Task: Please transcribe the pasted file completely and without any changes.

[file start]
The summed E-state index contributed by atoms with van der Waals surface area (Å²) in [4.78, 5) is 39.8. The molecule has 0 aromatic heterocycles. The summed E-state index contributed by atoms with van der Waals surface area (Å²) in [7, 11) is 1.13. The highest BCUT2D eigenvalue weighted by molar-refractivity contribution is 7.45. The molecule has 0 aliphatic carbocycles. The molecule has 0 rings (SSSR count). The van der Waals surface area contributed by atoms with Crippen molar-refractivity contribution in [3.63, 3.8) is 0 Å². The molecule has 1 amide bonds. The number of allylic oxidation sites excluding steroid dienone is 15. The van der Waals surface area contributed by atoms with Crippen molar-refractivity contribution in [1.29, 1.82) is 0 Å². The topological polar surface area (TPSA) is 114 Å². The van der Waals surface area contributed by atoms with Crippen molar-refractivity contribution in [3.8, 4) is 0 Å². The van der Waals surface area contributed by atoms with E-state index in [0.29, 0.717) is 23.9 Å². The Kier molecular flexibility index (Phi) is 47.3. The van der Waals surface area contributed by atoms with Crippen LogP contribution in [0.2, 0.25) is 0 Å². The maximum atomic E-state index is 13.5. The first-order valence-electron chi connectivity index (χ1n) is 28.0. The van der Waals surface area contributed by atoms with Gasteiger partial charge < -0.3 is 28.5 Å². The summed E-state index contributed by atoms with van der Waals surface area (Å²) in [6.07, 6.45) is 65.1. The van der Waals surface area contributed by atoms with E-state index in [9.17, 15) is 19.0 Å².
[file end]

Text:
The summed E-state index contributed by atoms with van der Waals surface area (Å²) in [4.78, 5) is 39.8. The molecule has 0 aromatic heterocycles. The summed E-state index contributed by atoms with van der Waals surface area (Å²) in [7, 11) is 1.13. The highest BCUT2D eigenvalue weighted by molar-refractivity contribution is 7.45. The molecule has 0 aliphatic carbocycles. The molecule has 0 rings (SSSR count). The van der Waals surface area contributed by atoms with Crippen molar-refractivity contribution in [3.63, 3.8) is 0 Å². The molecule has 1 amide bonds. The number of allylic oxidation sites excluding steroid dienone is 15. The van der Waals surface area contributed by atoms with Crippen molar-refractivity contribution in [1.29, 1.82) is 0 Å². The topological polar surface area (TPSA) is 114 Å². The van der Waals surface area contributed by atoms with Crippen molar-refractivity contribution in [3.8, 4) is 0 Å². The van der Waals surface area contributed by atoms with E-state index in [0.29, 0.717) is 23.9 Å². The Kier molecular flexibility index (Phi) is 47.3. The van der Waals surface area contributed by atoms with Crippen LogP contribution in [0.2, 0.25) is 0 Å². The maximum atomic E-state index is 13.5. The first-order valence-electron chi connectivity index (χ1n) is 28.0. The van der Waals surface area contributed by atoms with Gasteiger partial charge < -0.3 is 28.5 Å². The summed E-state index contributed by atoms with van der Waals surface area (Å²) in [6.07, 6.45) is 65.1. The van der Waals surface area contributed by atoms with E-state index in [9.17, 15) is 19.0 Å².